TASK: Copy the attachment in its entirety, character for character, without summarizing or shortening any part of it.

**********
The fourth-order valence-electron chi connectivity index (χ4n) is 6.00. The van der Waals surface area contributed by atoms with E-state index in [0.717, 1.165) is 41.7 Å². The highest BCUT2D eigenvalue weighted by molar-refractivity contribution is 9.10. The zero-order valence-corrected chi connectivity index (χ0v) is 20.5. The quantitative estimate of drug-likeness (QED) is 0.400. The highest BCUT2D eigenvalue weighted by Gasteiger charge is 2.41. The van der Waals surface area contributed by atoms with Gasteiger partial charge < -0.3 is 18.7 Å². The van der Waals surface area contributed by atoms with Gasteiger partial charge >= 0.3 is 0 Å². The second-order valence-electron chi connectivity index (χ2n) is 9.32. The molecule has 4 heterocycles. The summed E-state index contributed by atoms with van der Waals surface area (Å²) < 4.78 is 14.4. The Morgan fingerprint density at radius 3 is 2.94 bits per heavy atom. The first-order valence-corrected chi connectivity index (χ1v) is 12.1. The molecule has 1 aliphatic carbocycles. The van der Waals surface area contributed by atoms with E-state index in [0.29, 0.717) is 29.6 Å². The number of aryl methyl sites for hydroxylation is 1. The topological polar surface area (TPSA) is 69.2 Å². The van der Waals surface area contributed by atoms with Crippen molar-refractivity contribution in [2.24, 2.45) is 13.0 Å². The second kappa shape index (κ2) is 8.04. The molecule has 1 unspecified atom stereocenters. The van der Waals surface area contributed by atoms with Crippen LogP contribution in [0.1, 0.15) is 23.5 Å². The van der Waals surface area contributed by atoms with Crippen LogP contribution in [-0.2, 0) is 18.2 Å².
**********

The fourth-order valence-electron chi connectivity index (χ4n) is 6.00. The van der Waals surface area contributed by atoms with E-state index in [0.717, 1.165) is 41.7 Å². The highest BCUT2D eigenvalue weighted by molar-refractivity contribution is 9.10. The zero-order valence-corrected chi connectivity index (χ0v) is 20.5. The quantitative estimate of drug-likeness (QED) is 0.400. The highest BCUT2D eigenvalue weighted by Gasteiger charge is 2.41. The van der Waals surface area contributed by atoms with Gasteiger partial charge < -0.3 is 18.7 Å². The van der Waals surface area contributed by atoms with Gasteiger partial charge >= 0.3 is 0 Å². The second-order valence-electron chi connectivity index (χ2n) is 9.32. The molecule has 4 heterocycles. The summed E-state index contributed by atoms with van der Waals surface area (Å²) < 4.78 is 14.4. The Morgan fingerprint density at radius 3 is 2.94 bits per heavy atom. The first-order valence-corrected chi connectivity index (χ1v) is 12.1. The molecule has 1 aliphatic carbocycles. The van der Waals surface area contributed by atoms with E-state index in [0.29, 0.717) is 29.6 Å². The number of aryl methyl sites for hydroxylation is 1. The topological polar surface area (TPSA) is 69.2 Å². The van der Waals surface area contributed by atoms with Crippen molar-refractivity contribution in [2.24, 2.45) is 13.0 Å². The second kappa shape index (κ2) is 8.04. The molecule has 1 unspecified atom stereocenters. The van der Waals surface area contributed by atoms with Crippen LogP contribution in [0.1, 0.15) is 23.5 Å². The van der Waals surface area contributed by atoms with Crippen LogP contribution in [-0.2, 0) is 18.2 Å².